ASSEMBLY BILL 408
As of now, the Bureau of Land Management, a federal agency, owns most of the land in Nevada. That has traditionally upset many rural Nevadans, particularly ranchers, who want to use this land for ranching or grazing but are halted by government regulations.
The BLM’s ownership of Nevada land came to a head in late 2014 when rancher Cliven Bundy led an armed standoff with federal officials. Bundy had been grazing his cattle illegally, amassing over $1 million in fines over the course of two decades. Under threat of violence from militias in support of Bundy, the BLM released Bundy’s cattle back to him.
In an effort to address the underlying causes of the Bundy standoff, AB 408 would essentially shift power from the federal government to the state, reversing the current bureaucratic order so that the BLM is no longer in charge.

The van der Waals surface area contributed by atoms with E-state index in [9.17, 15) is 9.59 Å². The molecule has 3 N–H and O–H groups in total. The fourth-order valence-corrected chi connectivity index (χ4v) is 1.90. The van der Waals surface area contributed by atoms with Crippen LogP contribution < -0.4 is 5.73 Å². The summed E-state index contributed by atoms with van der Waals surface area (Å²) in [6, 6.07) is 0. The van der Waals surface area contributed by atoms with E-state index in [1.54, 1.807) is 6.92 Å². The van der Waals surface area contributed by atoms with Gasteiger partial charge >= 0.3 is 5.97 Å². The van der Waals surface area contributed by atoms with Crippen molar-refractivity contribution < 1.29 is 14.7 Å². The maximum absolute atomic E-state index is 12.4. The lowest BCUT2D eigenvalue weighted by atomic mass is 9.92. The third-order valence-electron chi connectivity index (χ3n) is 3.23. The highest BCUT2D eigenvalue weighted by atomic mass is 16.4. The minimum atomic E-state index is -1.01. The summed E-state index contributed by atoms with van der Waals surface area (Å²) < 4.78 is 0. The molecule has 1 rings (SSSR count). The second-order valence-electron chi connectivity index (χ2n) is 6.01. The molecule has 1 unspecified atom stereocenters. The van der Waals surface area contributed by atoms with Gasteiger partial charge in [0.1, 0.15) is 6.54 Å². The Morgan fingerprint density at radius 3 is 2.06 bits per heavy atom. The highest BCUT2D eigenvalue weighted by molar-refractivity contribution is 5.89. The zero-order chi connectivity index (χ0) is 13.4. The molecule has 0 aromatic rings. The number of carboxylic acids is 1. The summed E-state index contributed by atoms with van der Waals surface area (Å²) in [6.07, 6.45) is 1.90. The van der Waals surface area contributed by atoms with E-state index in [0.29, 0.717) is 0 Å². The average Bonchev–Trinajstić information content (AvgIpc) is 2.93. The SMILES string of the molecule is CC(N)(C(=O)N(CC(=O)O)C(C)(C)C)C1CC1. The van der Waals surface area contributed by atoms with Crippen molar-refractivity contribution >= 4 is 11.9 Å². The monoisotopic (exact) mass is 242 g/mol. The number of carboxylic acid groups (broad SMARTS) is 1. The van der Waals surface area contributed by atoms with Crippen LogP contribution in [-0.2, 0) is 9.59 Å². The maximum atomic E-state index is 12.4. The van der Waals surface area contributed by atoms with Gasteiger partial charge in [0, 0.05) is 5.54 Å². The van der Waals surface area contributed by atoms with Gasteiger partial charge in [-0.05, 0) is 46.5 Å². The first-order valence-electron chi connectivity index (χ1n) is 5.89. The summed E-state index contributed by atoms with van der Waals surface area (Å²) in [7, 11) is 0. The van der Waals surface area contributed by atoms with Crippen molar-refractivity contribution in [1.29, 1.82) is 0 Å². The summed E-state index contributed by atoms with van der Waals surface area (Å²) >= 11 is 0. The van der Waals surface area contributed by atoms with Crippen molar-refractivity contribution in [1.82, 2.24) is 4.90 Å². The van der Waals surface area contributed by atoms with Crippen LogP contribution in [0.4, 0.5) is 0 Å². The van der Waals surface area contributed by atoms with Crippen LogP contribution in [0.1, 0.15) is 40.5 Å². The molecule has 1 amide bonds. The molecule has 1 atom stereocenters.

However, the bill ultimately amounts to little more than political theater. In its review of AB 408, the Legislative Counsel Bureau found the measure to be unconstitutional and was skeptical the bill would hold up in court based on existing precedence.
AB 408 has also been the source of a war of words between legislators on the Assembly floor. On Tuesday, April 21, Assemblywoman Michele Fiore, R-Las Vegas, the bill’s primary sponsor and regular source of legislative controversy, told fellow Republican Assemblyman Chris Edwards to “sit your a– down.”
In short order, the entire chamber erupted in outrage, more or less derailing that night’s proceedings. Fiore later apologized to the Assembly, but refused to apologize to Edwards.
Jacob Solis and Jose Olivares can be reached at firstname.lastname@example.org and on Twitter @TheSagebrush